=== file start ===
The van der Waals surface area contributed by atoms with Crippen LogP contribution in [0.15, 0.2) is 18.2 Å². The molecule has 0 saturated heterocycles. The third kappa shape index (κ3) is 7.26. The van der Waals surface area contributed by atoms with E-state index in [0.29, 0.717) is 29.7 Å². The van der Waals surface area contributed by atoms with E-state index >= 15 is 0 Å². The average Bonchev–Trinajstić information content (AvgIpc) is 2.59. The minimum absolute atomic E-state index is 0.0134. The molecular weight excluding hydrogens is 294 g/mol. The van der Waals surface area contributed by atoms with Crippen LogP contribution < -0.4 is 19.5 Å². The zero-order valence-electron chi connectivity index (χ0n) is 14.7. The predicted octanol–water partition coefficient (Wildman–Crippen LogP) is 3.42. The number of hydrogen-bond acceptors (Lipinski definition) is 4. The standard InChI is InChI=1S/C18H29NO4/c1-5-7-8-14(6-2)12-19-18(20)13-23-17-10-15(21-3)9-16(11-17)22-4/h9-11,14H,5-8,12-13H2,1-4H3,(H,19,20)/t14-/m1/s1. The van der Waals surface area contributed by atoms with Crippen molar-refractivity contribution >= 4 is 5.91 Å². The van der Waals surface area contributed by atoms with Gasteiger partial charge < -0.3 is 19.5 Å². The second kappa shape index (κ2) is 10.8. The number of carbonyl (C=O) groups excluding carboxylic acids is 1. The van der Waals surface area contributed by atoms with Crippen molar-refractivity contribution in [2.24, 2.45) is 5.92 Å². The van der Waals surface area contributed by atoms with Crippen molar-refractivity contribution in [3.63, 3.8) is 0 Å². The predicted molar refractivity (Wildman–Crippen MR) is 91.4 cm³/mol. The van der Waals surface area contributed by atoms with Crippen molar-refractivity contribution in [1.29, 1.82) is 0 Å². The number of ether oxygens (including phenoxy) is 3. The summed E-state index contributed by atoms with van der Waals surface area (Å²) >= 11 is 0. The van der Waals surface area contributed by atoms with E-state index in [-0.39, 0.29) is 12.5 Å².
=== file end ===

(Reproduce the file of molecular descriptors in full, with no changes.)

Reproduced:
The van der Waals surface area contributed by atoms with Crippen LogP contribution in [0.15, 0.2) is 18.2 Å². The molecule has 0 saturated heterocycles. The third kappa shape index (κ3) is 7.26. The van der Waals surface area contributed by atoms with E-state index in [0.29, 0.717) is 29.7 Å². The van der Waals surface area contributed by atoms with E-state index >= 15 is 0 Å². The average Bonchev–Trinajstić information content (AvgIpc) is 2.59. The minimum absolute atomic E-state index is 0.0134. The molecular weight excluding hydrogens is 294 g/mol. The van der Waals surface area contributed by atoms with Crippen LogP contribution < -0.4 is 19.5 Å². The zero-order valence-electron chi connectivity index (χ0n) is 14.7. The predicted octanol–water partition coefficient (Wildman–Crippen LogP) is 3.42. The number of hydrogen-bond acceptors (Lipinski definition) is 4. The standard InChI is InChI=1S/C18H29NO4/c1-5-7-8-14(6-2)12-19-18(20)13-23-17-10-15(21-3)9-16(11-17)22-4/h9-11,14H,5-8,12-13H2,1-4H3,(H,19,20)/t14-/m1/s1. The van der Waals surface area contributed by atoms with Crippen molar-refractivity contribution >= 4 is 5.91 Å². The van der Waals surface area contributed by atoms with Gasteiger partial charge < -0.3 is 19.5 Å². The second kappa shape index (κ2) is 10.8. The number of carbonyl (C=O) groups excluding carboxylic acids is 1. The van der Waals surface area contributed by atoms with Crippen molar-refractivity contribution in [2.24, 2.45) is 5.92 Å². The van der Waals surface area contributed by atoms with Crippen molar-refractivity contribution in [3.63, 3.8) is 0 Å². The predicted molar refractivity (Wildman–Crippen MR) is 91.4 cm³/mol. The van der Waals surface area contributed by atoms with Crippen molar-refractivity contribution in [1.29, 1.82) is 0 Å². The number of ether oxygens (including phenoxy) is 3. The summed E-state index contributed by atoms with van der Waals surface area (Å²) >= 11 is 0. The van der Waals surface area contributed by atoms with E-state index in [-0.39, 0.29) is 12.5 Å².